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Isabelle Garbani


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I work in mixed media, using feminine crafts such as crochet and lace with recycled plastic shopping bags, making large-scale installations and drawing on community-engagement. Among them, “Knit for Trees” on Governors Island, Vermont, and Long Island; “Invasive Species” in Taiwan and Wisconsin; “Post War Blues” in Brooklyn (awarded a Community Arts Grant); and “Hangin' Out to Dry” which I developed during my residency at the The Pocantico Center/Rockefeller Brothers Fund in Tarrytown, NY.

I am from France, having immigrated to the US in 1984. The move, which was supposed to be temporary, has informed my adult life, and my choice of themes and materials. French culture is set in its ways: the life I live here is not impossible there, but is a little unusual. Unmarried with no children, pursuing an artistic career and willing to travel halfway around the world leaving my boyfriend behind for long stretches of time... ça ne se fait pas! (“it is not done!”).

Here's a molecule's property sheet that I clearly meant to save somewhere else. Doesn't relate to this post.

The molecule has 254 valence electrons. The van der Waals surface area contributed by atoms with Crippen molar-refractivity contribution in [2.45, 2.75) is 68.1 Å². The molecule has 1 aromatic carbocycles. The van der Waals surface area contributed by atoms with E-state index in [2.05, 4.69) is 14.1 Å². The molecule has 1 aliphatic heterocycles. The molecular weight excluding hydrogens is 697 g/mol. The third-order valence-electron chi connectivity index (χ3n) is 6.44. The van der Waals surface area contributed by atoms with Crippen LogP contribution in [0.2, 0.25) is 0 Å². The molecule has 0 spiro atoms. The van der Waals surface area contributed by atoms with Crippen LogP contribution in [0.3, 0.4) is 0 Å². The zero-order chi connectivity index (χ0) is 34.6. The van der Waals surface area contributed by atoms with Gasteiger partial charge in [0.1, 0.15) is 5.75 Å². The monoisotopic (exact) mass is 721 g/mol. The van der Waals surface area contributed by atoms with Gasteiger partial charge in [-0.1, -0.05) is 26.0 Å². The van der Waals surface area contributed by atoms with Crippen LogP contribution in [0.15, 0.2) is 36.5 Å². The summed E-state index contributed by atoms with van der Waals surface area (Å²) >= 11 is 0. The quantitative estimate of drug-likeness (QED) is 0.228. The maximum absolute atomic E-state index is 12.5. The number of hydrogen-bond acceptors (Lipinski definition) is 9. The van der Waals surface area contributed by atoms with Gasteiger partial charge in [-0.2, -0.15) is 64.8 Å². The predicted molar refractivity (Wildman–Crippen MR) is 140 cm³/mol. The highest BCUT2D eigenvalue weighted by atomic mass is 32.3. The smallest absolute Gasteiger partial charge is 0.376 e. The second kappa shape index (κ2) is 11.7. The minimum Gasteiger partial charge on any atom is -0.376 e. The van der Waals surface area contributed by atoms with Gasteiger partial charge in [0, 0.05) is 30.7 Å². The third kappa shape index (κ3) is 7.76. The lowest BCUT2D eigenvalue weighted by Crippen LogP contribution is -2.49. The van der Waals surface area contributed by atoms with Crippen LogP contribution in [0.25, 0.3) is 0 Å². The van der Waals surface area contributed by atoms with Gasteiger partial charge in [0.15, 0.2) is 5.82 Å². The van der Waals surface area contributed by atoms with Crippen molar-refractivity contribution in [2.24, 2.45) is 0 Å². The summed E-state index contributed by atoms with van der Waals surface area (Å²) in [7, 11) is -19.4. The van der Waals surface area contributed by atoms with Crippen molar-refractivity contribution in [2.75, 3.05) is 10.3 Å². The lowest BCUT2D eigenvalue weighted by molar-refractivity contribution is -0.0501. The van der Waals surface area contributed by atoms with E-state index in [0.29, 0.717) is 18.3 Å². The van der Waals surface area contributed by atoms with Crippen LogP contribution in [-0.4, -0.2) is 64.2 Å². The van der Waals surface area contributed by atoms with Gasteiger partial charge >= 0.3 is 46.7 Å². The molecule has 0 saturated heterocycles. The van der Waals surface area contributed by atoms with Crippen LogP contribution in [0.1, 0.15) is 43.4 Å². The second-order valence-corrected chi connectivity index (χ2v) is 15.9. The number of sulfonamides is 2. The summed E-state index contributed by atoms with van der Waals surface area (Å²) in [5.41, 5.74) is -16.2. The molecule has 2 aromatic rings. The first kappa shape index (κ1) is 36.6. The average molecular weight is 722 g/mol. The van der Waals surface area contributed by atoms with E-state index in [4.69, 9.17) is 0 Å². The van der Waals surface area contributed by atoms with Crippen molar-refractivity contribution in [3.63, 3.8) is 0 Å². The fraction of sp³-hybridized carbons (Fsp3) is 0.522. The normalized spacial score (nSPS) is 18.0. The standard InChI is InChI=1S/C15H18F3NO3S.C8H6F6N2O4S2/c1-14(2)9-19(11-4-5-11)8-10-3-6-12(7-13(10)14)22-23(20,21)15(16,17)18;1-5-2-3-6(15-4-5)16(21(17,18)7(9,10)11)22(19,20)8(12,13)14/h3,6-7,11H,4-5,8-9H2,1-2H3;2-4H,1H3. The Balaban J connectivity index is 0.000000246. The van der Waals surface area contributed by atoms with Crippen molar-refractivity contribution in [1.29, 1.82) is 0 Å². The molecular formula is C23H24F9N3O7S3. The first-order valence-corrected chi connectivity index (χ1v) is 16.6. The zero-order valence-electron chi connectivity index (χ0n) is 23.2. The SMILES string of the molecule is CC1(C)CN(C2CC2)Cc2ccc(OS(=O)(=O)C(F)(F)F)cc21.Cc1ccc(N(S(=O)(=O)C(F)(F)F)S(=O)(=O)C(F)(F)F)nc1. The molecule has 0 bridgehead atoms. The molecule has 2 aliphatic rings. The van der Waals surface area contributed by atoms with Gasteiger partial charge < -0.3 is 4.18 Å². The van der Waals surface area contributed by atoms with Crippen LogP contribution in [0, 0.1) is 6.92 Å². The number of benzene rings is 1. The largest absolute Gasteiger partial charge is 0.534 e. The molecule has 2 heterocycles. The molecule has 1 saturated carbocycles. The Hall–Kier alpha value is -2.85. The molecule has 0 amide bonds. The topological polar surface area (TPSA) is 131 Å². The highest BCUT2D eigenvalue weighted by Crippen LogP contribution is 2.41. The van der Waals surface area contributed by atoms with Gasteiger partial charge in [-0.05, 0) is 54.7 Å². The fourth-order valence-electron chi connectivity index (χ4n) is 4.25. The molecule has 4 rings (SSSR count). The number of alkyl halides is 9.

At the same time, I am a political person, and aware that America offers great opportunities for someone like me, but can also have bad policies both domestically and abroad. The work I do always revolves around those issues. My choice of materials reflects this paradoxical view that I have of American culture. Plastic is indispensable and it is completely unnecessary; it is vital to our modern lives and it is harmful to our environment; it is a true technological achievement and a sign of our failure.